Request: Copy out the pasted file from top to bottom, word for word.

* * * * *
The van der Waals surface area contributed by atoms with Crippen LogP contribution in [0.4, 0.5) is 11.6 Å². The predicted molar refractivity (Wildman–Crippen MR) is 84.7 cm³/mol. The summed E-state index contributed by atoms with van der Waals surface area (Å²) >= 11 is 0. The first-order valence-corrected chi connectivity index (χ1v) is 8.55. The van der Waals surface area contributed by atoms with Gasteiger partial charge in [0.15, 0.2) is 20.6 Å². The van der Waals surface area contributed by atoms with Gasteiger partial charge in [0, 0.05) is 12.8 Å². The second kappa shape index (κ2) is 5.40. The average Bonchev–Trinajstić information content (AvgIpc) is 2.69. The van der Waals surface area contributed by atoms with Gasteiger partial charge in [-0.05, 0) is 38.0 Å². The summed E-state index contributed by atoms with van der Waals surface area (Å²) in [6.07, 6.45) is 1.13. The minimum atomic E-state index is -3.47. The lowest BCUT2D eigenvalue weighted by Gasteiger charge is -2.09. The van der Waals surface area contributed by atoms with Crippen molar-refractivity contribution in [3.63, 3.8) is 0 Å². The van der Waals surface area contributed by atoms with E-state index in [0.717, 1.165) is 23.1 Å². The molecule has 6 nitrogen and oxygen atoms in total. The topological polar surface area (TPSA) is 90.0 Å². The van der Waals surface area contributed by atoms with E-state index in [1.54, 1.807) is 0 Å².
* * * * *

The van der Waals surface area contributed by atoms with Crippen LogP contribution in [0.4, 0.5) is 11.6 Å². The predicted molar refractivity (Wildman–Crippen MR) is 84.7 cm³/mol. The summed E-state index contributed by atoms with van der Waals surface area (Å²) >= 11 is 0. The first-order valence-corrected chi connectivity index (χ1v) is 8.55. The van der Waals surface area contributed by atoms with Gasteiger partial charge in [0.15, 0.2) is 20.6 Å². The van der Waals surface area contributed by atoms with Gasteiger partial charge in [0, 0.05) is 12.8 Å². The second kappa shape index (κ2) is 5.40. The average Bonchev–Trinajstić information content (AvgIpc) is 2.69. The van der Waals surface area contributed by atoms with Gasteiger partial charge in [-0.05, 0) is 38.0 Å². The summed E-state index contributed by atoms with van der Waals surface area (Å²) in [6.07, 6.45) is 1.13. The minimum atomic E-state index is -3.47. The lowest BCUT2D eigenvalue weighted by Gasteiger charge is -2.09. The van der Waals surface area contributed by atoms with Crippen molar-refractivity contribution in [3.63, 3.8) is 0 Å². The van der Waals surface area contributed by atoms with E-state index in [0.717, 1.165) is 23.1 Å². The molecule has 6 nitrogen and oxygen atoms in total. The topological polar surface area (TPSA) is 90.0 Å². The van der Waals surface area contributed by atoms with E-state index in [1.54, 1.807) is 0 Å².